Through the eyes of a four year old child who grew up in the on-demand entertainment world of Netflix, traditional “appointment television” is a foreign concept. The interruption of commercials jarring and confusing. The following is from Patrick Rhone who is writing about his daughter and her utter disbelief in how things used to be when you turned on the television.
“I didn’t turn it off, honey. This is just a commercial. I was turning the volume down because it was so loud. Shrek will come back on in a few minutes” I say.
“Did it break?”, she asks. It does sometimes happen at home that Flash or Silverlight implode, interrupt her show, and I have to fix it.
“No. It’s just a commercial.”
“What’s a commercial?”, she asks.
”It is like little shows where they tell you about other shows and toys and snacks.”, I explain.
The movie comes back on for poor, confused Beatrice. She doesn’t understand why someone would program interruptions into the middle of a movie. Just as she gets back into enjoying the movie again, another commercial break descends.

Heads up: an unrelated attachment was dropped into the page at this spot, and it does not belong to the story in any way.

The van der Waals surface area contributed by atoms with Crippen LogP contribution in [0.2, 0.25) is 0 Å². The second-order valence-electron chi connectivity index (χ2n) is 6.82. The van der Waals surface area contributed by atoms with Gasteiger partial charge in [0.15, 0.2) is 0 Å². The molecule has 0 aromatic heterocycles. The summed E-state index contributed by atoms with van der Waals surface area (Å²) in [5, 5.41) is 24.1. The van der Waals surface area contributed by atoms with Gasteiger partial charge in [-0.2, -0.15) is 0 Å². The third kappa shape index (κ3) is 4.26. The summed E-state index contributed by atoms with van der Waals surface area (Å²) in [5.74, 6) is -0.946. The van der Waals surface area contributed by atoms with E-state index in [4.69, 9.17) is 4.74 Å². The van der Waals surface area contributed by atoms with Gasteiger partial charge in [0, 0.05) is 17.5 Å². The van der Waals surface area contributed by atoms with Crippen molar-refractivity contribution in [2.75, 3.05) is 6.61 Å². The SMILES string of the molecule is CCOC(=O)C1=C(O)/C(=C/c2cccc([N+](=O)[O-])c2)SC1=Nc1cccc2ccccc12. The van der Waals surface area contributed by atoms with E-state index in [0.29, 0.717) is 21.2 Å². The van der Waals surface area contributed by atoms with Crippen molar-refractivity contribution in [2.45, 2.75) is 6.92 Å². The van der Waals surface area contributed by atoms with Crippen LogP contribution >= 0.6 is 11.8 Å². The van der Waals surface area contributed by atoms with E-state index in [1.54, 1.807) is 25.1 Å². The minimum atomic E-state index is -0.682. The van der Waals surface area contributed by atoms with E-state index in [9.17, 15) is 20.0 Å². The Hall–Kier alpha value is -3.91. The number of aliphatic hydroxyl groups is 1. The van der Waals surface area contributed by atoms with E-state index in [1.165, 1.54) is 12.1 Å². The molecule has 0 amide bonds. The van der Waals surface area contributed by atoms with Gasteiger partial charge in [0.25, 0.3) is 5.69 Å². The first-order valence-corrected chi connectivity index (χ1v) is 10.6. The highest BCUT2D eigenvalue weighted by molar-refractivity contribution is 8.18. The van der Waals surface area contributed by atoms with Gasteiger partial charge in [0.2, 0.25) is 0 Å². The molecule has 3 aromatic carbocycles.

“Why did they stop the movie again?” Beatrix, asks. Thus leading to essentially the same conversation as before. She just does not understand why one would want to watch anything this way. It’s boring and frustrating. She makes it through the end of the movie but has little interest in watching more. She’d rather play. The television is never turned on again during our stay.
And so it goes, the future is already here. If you don’t let them enjoy media without distraction, they’ll make their own.
In a brilliant piece of PR, IBM Research stormed back on the scene matching their artificial intelligence computer, Watson, against top contestants of the popular American game show, Jeopardy. On February 14, 15, and 16 Watson’s competes against two humans on live television.